WITH apologies to the Stone Roses, this is the resurrection, this is the light, this is a Rabbit in the Moon that shines like never before. Out of this world? It’s finally getting there.
Relaunches can be signs of desperation. Not here in Michael O’Hare’s revamped restaurant at the top of Urbis, where the Dark Lord of Hip Hop soundtracks and un-thought through Space Asian culinary conceits has been vanquished, replaced by an invigorating focus.
OK, The National and Radiohead may not be on everyone's musical bucketlist for a fresh brightness but it makes me feel at home. It also helps that an effulgent spring seems to have arrived at last when we dine on the sixth floor, once the cocktail section but now devoted to dining, not a shaker or muddler left, though that curious glassed-in bar remains, for all the world like a ticket office.
There are only a few tables up here, but the advantage over the restaurant floor below is you can see out properly from your table unconstrained by those architect-driven opaque bars that restrict views through the floor to ceiling windows.
And what a panorama you get. Not the shock and awe vistas from the Beetham Tower or 20 Stories (Is that Jodrell Bank over there? Or the sea?). No, this view peeps intimately over the Corn Exchange’s glass cupola and the beehive-populated roof of the Cathedral, both in stark antithesis to all the thrusting cranes beyond Chapel Street.
And then we forget about all this brightness because the food starts to arrive. In place of the former 15 course evening tasting menu that lasted almost as long as a Mars shuttle mission, there is a snappier eight courser that delivers much more.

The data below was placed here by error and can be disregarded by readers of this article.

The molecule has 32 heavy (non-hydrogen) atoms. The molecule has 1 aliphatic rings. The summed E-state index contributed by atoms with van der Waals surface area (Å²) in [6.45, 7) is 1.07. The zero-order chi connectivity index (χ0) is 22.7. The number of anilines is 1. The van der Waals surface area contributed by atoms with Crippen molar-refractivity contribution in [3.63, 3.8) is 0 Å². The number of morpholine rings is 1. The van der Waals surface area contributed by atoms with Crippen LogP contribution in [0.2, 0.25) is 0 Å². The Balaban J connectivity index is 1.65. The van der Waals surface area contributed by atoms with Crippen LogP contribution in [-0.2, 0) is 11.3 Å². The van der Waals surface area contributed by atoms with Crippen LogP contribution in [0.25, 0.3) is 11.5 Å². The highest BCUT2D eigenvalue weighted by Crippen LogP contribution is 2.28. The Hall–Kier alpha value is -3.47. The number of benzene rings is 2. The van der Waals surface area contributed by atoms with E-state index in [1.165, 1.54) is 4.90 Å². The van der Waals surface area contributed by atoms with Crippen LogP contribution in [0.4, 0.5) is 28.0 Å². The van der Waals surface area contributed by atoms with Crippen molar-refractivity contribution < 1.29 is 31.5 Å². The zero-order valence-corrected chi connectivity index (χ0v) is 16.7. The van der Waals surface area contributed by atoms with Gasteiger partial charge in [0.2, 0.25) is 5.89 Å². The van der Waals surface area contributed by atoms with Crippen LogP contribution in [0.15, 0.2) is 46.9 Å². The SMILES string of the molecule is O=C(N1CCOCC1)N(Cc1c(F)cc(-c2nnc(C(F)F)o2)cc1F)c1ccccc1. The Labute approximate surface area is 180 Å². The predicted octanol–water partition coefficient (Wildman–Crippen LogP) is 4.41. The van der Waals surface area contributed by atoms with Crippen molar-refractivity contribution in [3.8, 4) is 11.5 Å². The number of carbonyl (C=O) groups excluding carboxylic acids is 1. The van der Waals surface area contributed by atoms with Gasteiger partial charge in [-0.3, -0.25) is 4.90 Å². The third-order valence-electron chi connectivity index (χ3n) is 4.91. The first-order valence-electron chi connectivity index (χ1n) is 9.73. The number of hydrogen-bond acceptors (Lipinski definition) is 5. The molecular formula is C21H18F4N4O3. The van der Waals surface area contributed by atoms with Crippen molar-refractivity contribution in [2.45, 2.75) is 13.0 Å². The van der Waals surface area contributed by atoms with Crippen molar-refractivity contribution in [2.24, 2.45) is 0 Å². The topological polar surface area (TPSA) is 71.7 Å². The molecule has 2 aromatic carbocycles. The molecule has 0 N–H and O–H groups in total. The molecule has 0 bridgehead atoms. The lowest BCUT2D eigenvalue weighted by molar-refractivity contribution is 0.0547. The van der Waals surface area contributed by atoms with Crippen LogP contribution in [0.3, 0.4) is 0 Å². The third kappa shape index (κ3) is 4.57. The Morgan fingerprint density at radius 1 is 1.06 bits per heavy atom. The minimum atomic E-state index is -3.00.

Whereas once you were greeted with the two digit salute of a pair of Crispy Rabbit Ears (above) – prawn crackers moulded to look like lengthy lapin lugholes, planted in ‘inedible dust’ – now you say hi to a white china spaceman on your table, who invites to to partake of a Ridgeview Sparkling Rose or a Blanc de Noir champagne (actually it’s our amiable server Ellie who does the honours but hey, we're lost in space).
With the bubbly the quartet of appetisers set the tone and standard for the meal ahead. Hard to pick a favourite. Bao buns are always described as pillows. Well, ours were metaphorically pure goose down, encasing smoked eel, avocado purée and oyster sauce and stamped with a rabbit image. Lobster bites on a spoon brought more umami, then Porthilly oysters delivered their estuary kick with pickled ginger and a wasabi pearl.
First course proper brought another bun, toasted brioche this time, as base for a tartare of langoustine with sweet jamon iberico fat, perfectly paired with a small tumbler of intense beef stock. Such a fine combination.
Next up a similar surf and turf slant with XO sauce bonding two juicy king scallops and succulent gnarled duck tongues. In a brief flashback to ‘baby Rabbit days’ maybe the XO should have been used more sparingly.